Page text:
This is a printer friendly page
Free for educational use

Dreamings, Through Indigenous Art

Video clip synopsis – Indigenous art is like topographic mapping of land and culture. Michael Nelson Tjakamarra works at painting concentric circles which represent sacred sites.
Year of production - 1988
Duration - 2min 1sec
Tags - Aboriginal art, art, change and continuity, indigenous cultures, The Dreaming, see all tags

play Warning - Aboriginal and Torres Strait Islander viewers should exercise caution when watching this program as it may contain images of deceased persons.

Dreamings, Through Indigenous Art

How to Download the Video Clip

To download a free copy of this Video Clip choose from the options below. These require the free Quicktime Player.

download clip icon Premium MP4 dreamings_pr.mp4 (14.9MB).

ipod icon Broadband MP4 dreamings_bb.mp4 (7.0MB), suitable for iPods and computer downloads.

Additional help.

buy iconYou can buy this clip on a compilation DVD.

buy iconYou can buy the program this clip comes from.

About the Video Clip


Dreamings, Through Indigenous Art is an excerpt from the film Dreamings – The Art of Aboriginal Australia (30 mins), produced in 1988.

The art of Aboriginal Australia is celebrated in Dreamings as we journey into the sacred heartland of Australia to see traditional artists at work. The artists talk of their work, its association with the land and its spiritual connection with their people, the animals and plants. The film explores the meanings behind the works, from acrylic dot paintings of the Central Desert to cross-hatched bark paintings and burial poles of northern Australia, as it allows the viewer access to the oldest continuous art tradition in the world.

Dreamings – The Art of Aboriginal Australia is a Film Australia National Interest Program.

Curriculum Focus


This Digital Resource can be used to achieve the following outcomes:
H.3 A student demonstrates understanding of cultural reference in texts.
H.5 A student demonstrates understanding of how audience and purpose affect the language and structure of texts.
H.7 A student analyses the effect of technology on meaning.
H.13 A student reflects on own processes of responding and composing.

This material is an extract. Teachers and students should consult the Board of Studies website for more information.

Background Information


There are several different major Aboriginal art styles, including X-Ray and cross-hatching, and the one seen in this film, the dot style from Central Australia.

Aboriginal art was traditionally created on bodies, in the dirt, on trees or artefacts, and on rocks. In the 1970s school teacher Geoffrey Bardon encouraged the Papunya Tula people of Central Australia to use acrylic paint on canvas, boards and cloth, which triggered an explosion of traditional and new Indigenous art and an increasing respect for and recognition of it among non-Indigenous Australians.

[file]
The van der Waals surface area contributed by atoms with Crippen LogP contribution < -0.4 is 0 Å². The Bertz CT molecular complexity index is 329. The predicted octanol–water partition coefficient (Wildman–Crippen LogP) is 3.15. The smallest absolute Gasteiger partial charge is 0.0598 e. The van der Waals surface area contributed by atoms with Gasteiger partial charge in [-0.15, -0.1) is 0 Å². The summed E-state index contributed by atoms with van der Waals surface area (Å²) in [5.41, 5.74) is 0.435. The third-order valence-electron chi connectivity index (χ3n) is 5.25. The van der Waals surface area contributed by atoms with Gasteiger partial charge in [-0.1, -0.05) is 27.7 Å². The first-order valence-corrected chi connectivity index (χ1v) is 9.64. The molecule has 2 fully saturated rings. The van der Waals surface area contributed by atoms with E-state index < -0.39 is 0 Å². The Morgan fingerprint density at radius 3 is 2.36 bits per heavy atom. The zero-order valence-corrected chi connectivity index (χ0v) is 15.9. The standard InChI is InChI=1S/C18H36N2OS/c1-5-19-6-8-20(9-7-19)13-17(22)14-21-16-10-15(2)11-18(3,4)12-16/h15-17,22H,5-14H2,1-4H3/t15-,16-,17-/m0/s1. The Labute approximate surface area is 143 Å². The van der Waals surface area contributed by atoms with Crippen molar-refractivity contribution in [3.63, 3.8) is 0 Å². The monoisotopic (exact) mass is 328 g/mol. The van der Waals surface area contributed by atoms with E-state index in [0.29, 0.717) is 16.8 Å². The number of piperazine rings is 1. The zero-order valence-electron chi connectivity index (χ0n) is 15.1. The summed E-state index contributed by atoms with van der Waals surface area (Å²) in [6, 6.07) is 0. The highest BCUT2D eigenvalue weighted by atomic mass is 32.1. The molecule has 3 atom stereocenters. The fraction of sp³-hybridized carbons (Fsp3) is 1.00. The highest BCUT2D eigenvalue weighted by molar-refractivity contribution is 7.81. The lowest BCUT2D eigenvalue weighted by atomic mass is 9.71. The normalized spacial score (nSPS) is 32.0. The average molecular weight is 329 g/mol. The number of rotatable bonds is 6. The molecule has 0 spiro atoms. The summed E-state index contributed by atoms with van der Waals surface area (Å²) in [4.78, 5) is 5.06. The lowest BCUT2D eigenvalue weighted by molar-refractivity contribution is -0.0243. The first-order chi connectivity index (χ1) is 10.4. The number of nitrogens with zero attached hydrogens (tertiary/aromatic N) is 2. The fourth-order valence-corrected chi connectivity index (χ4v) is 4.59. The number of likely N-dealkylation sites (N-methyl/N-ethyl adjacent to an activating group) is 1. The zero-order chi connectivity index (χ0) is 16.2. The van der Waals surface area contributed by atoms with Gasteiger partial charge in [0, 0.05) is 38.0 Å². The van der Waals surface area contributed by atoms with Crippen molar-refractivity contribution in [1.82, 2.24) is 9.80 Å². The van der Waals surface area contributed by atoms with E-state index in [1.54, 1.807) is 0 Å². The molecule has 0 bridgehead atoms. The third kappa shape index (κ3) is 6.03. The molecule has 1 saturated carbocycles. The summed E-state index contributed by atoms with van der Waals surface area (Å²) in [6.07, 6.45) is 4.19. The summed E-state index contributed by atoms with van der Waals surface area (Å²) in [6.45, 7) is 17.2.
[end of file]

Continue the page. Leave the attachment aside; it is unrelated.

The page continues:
Aboriginal art works reflect *culture and environment and are often created as a co-operative work.

Dreaming stories tell about how and when the earth, as Aboriginal people know it, was made. Dreaming stories are passed from one generation to the next through songs, dances and art.

*culture – (distinctive) practices and beliefs of a society or group of people

Classroom Activities

    1. Before viewing the video clip discuss the following questions about paintings.
      Why do people do them? What is their purpose? What are painters trying to communicate? What does the viewer need to know to understand a painting?
    2. View the video clip then dicuss and write answers to the following questions.
      What does the video clip show?
      What are the messages of the video clip?
      What is the artist’s aim or purpose in creating the painting?
      What is its meaning to him and to others?
      How does it reflect nature?
      Why is it so important to this artist that his culture is passed on in this way?
    1. Sketch and write a brief explanation of what concentric circles represent.
    2. Sketch and write a brief explanation of what the U shape symbol represents.
    3. Write brief notes explaining how Indigenous art uses colour and what these colours mean.
  1. Aboriginal paintings are not all the same style. Research to find at least three different styles – including dot style, and X-Ray style.
    1. Prepare a five minute lesson on the differences and the similarities in Aboriginal paintings. Be sure to explain the techniques and symbols and to include some visual examples.
    2. Present your lesson to the class.

Literacy Activity: Focus = Viewing / Interpreting

  1. How and why are stories important in this group? (1 mark)
  2. How many other people would paint exactly like this artist? (1 mark)
  3. What are some features of the desert landscape represented in the painting? (1 mark)
  4. What is the purpose of the wide shot of the desert landscape which begins and then reappears later in the clip? (2 marks)

Further Resources


Go to Natalie Bateman
Go to Aboriginal Education